Discussion from McGrain and Currens (1978)

Trimble County is in the Outer Bluegrass Region of north-central Kentucky. The Ohio River marks the northern and western borders. The normal pool elevation of the Ohio, 420 feet, is the lowest elevation in the county. Adjacent bluffs rise abruptly 300 feet above the river and mark the sites of the greatest local relief. Where flats are present along the Ohio River, they are at an elevation of approximately 470 feet. The area is a well-dissected upland. It is hilly, and steep slopes are common. Local reliefs of 150 to 200 feet are present. A few small sinkholes may be found near the tips of the larger ridges. Upland elevations are 750 to 800 feet in the west; some are more than 900 feet in the central part of the county; and they are generally about 850 feet in the east. Most of the higher elevations are along or near a flat-topped ridge near the center of the county, which is a drainage divide between the Little Kentucky River on the east and minor tributary streams to the Ohio River on the west. The highest elevation in the county, 970 feet, is on Fishers Ridge south of Ky. 1226, about 3 3/4 miles north-northeast of Bedford.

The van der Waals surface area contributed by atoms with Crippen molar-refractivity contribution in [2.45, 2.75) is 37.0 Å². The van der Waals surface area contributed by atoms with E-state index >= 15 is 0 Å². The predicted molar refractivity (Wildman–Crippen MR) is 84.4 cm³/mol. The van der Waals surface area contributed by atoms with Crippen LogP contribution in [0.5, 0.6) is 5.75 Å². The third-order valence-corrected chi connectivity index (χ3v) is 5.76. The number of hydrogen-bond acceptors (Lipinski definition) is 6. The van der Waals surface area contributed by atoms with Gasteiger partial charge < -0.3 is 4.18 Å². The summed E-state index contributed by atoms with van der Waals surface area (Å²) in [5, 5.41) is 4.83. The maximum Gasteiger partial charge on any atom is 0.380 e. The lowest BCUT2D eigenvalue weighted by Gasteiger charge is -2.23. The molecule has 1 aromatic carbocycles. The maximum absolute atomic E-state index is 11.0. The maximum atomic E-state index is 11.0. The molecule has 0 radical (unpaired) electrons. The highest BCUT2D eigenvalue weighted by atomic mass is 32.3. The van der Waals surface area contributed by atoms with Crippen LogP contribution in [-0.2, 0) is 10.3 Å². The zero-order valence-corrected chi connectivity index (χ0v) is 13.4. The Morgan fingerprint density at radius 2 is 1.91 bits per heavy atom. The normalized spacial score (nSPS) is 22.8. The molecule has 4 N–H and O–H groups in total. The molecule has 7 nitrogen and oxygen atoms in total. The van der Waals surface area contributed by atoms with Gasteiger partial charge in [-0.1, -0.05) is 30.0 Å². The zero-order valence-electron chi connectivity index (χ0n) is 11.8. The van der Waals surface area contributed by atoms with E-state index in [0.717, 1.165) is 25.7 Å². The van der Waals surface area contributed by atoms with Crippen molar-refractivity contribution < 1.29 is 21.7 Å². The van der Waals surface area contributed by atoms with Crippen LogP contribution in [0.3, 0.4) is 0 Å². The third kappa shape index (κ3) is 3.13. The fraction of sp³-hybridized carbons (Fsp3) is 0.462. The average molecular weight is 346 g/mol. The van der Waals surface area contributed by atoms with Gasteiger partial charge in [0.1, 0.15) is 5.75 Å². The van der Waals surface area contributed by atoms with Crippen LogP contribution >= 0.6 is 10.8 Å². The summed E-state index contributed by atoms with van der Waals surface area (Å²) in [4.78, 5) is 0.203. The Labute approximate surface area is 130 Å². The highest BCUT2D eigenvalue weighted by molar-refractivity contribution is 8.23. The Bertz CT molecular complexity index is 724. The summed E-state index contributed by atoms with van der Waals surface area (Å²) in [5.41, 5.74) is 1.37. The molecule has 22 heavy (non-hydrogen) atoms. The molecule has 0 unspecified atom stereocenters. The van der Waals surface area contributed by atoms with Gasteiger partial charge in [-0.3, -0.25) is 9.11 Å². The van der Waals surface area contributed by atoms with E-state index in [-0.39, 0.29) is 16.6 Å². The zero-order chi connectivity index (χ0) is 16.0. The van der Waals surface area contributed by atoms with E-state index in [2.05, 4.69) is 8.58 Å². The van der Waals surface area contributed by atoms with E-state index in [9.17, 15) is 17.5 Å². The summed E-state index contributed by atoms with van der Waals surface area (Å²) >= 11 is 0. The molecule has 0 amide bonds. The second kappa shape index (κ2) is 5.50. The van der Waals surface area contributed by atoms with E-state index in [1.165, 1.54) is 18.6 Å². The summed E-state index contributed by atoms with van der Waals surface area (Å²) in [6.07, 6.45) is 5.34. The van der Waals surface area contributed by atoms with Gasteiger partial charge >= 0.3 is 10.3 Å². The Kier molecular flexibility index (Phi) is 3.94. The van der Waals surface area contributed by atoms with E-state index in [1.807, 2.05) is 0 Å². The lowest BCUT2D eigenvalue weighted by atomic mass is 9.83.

The Little Kentucky River crosses the southeastern part of the county and has carved a valley 200 to 250 feet below the adjacent upland. Bunker Hill, a core of an abandoned meander of the Little Kentucky River, has an elevation of 686 feet and stands 186 feet above the surrounding valley.

The elevation of Bedford, the county seat, is 910 feet. Elevations at other communities are Milton, 468 feet; Monitor, 924 feet; Mt. Pleasant, 859 feet; and Wises Landing, 470 feet.

The 7.5-minute topographic quadrangle maps that cover the county are shown, by name and by index code (Kentucky Natural Resources and Environmental Protection Cabinet) on the index map.

Previous--Next--Back to "Groundwater Resources in Kentucky"